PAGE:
Purposefully Insecure and Vulnerable Android Application (PIVAA): Part 1


This series of articles was inspired by my interest to learn more about Android mobile security. While looking for a vulnerable application to practice on, I found PIVAA. This application has a wide range of different vulnerabilities that can be examined and exploited. My focus for this series will be on the vulnerabilities found in PIVAA and I will assume that the reader will have some basic understanding about Android application structure and components.

PIVAA Background

The PIVAA application was developed as the successor to the now outdated “Damn Insecure and Vulnerable App” (DIVA). This application can be used to test mobile application security scanners and determine if the scanners can pickup the vulnerabilities present in the PIVAA application. The GitHub repository contains a list of all the vulnerabilities present in the PIVAA application (See References).

Testing Tools

I used a variety of tools to examine the PIVAA application for security vulnerabilities. I won’t be explaining how to setup these tools or every feature they offer, since there is plenty of documentation and tutorials available online. The main tools I used so far in this series to test the PIVAA application are listed below:

  • Android Debug Bridge (ADB)
  • Drozer
  • Genymotion (Free Personal Use) Emulator
  • Kali Linux Virtual Machine
  • Logcat
  • Mobile Security Framework (MobSF)


Now that I have explained what PIVAA is and mentioned the tools I will be using to analyse the application, it’s time to move on to the good stuff! For Part 1, I will be looking at the following vulnerabilities.

  • Cleartext SQLite database
  • User-supplied input in SQL queries
  • Exported Content Providers with Insufficient Protection
  • Enabled Application Backup
  • Information Disclosure through Logging
  • Storing Sensitive Data in External Storage

Cleartext SQLite database

The PIVAA application stores data in an unencrypted SQLite database.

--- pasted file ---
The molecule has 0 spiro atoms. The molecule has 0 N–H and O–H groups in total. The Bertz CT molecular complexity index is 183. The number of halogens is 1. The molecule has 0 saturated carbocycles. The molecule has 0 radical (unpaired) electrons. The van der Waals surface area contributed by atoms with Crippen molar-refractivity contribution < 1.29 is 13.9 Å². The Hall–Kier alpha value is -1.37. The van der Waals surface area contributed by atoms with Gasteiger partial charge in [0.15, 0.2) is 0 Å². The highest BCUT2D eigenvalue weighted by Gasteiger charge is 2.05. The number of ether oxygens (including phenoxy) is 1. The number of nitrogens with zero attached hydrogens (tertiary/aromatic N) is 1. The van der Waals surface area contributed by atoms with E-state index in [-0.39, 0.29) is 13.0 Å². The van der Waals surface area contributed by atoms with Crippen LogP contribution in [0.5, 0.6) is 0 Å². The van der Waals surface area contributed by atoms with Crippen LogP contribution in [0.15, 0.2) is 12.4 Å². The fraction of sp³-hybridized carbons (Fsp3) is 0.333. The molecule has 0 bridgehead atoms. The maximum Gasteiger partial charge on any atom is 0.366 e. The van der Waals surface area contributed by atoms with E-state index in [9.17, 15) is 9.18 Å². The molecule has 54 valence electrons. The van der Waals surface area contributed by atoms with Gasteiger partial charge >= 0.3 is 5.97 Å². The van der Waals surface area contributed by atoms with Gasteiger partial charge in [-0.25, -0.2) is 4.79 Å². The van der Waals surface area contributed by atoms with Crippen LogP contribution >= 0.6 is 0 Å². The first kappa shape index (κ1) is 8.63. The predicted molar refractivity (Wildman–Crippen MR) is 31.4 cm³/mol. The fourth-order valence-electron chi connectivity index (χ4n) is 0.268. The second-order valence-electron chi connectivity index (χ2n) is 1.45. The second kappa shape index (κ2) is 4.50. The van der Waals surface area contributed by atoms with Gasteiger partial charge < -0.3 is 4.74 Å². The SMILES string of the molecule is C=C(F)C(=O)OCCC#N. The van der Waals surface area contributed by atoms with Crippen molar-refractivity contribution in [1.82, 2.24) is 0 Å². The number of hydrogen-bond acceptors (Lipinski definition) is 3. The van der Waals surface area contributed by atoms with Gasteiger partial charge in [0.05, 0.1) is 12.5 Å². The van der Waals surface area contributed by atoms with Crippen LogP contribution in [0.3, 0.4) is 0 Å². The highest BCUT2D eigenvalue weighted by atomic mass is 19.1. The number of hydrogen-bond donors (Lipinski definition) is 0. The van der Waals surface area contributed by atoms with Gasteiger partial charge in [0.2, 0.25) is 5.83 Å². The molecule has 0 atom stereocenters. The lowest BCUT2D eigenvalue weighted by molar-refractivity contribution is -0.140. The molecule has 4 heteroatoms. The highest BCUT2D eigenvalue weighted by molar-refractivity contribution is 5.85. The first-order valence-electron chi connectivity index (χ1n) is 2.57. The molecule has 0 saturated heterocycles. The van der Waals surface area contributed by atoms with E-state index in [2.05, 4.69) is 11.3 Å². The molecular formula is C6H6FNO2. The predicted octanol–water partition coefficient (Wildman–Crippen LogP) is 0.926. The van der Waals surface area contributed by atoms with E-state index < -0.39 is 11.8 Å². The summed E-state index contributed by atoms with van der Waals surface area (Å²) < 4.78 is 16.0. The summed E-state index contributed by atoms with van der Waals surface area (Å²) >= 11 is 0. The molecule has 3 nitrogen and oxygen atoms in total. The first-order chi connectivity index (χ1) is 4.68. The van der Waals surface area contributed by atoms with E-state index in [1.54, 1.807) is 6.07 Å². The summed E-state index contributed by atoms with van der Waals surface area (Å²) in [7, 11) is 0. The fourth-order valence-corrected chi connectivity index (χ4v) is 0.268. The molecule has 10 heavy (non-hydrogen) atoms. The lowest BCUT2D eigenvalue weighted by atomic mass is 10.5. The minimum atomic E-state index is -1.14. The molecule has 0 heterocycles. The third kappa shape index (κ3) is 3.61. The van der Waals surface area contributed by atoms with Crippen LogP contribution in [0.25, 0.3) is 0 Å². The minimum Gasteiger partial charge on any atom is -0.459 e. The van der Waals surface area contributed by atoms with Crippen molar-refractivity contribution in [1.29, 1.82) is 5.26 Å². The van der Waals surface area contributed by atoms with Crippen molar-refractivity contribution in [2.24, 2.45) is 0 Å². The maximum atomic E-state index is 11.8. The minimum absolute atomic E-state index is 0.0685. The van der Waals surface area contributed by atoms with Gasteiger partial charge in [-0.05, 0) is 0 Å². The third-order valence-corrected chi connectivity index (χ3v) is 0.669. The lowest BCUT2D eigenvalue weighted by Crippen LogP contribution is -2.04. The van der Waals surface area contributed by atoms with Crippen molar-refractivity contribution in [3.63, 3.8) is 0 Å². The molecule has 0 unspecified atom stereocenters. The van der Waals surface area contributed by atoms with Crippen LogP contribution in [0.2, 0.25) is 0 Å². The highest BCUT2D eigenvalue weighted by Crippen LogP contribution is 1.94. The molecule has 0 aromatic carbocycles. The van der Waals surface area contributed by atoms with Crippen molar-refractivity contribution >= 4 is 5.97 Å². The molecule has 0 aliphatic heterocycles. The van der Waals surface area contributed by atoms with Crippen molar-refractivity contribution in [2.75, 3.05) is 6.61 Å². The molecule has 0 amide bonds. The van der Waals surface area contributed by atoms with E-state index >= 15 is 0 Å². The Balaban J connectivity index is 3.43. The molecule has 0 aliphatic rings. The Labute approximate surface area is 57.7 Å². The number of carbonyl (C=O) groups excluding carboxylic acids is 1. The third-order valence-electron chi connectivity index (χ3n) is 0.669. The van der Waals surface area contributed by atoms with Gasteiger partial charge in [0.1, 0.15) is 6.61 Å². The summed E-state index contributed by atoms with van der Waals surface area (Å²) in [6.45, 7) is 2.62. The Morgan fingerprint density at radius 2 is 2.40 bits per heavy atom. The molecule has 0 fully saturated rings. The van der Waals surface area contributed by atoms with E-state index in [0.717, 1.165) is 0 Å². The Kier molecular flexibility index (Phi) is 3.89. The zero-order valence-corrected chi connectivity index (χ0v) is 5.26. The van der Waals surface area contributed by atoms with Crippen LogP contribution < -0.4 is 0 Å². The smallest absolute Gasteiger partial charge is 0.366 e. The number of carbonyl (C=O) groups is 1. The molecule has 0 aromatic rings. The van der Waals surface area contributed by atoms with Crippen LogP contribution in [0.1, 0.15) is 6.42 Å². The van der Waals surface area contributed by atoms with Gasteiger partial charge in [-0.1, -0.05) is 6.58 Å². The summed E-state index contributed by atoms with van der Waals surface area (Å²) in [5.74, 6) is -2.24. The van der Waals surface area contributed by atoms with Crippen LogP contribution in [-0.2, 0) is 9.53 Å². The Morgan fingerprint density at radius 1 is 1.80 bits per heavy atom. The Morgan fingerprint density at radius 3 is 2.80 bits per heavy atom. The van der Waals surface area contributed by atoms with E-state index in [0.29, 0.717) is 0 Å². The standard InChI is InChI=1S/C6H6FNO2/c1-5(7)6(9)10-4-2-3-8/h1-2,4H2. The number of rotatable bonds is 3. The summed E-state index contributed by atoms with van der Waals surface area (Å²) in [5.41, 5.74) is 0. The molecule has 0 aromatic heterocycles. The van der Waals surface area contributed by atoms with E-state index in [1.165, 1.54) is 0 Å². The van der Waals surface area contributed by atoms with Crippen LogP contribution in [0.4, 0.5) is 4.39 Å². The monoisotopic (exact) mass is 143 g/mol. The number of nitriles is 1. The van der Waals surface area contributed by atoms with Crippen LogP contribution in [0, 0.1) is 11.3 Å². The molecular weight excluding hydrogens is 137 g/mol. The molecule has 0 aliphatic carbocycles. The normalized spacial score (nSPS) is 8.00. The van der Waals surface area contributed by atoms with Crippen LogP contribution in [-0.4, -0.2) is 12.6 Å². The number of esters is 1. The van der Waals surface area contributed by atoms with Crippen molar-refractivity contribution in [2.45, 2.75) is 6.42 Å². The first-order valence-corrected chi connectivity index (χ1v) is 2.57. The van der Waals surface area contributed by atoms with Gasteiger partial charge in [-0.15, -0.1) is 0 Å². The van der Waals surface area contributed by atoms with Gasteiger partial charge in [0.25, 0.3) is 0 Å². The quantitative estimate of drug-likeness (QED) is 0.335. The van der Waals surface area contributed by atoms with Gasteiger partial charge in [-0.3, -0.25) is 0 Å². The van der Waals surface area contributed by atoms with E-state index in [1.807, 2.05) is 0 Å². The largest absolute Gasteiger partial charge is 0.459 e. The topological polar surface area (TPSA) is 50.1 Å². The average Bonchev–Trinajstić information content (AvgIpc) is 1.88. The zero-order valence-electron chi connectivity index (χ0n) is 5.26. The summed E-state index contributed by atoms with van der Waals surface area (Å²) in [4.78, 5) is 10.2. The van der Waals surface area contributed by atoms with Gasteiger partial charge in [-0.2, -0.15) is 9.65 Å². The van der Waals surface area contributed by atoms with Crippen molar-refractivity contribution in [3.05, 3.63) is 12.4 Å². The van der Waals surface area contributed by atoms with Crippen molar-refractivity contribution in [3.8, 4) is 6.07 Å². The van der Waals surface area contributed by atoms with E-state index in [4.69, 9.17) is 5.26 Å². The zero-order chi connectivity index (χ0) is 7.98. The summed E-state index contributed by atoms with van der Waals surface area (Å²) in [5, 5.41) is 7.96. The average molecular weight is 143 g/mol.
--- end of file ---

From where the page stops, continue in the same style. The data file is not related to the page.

• Vulnerability: A malicious user or application with root privileges can access this file and view potentially sensitive contents.
SQLite Database Information for “pivaaDB”.
adb pull
pivaaDB contents
  • Use the SQLCipher library to password-encrypt the SQLite database.
  • Ensure the password used to encrypt the database is not hard coded or stored insecurely on the filesystem (e.g. shared preferences, etc.).
  • An example of how the password can be retrieved to decrypt the SQLite database file is by requiring the user to enter a password or pin when the application is opened.

User-supplied input in SQL queries

The PIVAA application allows user-supplied input in SQL queries.

  • Vulnerability: User-supplied input into SQL queries can potentially lead to a local SQL injection vulnerability in the mobile application.
SQL query to retrieve everything from the “data” table in the “pivaaDB” database.
“rawSQLQuery” method.
“rawQuery” method with no sanitization
  • Use SQL Prepared statements, which implement a pre-compiled SQL query and parameters that act as placeholders for user input which are required before the SQL query can be executed. This treats user input as data and not as commands, e.g.:
# SQL Prepared Statement Exampledb.rawQuery("select * from " + DATABASE_TABLE + " where " +  "username=? and password=?", new String [] {loginUsername, loginpass})
  • Try to sanitize input from users where possible and appropriate, e.g. if you are expecting an integer as input, then you can validate for integers only.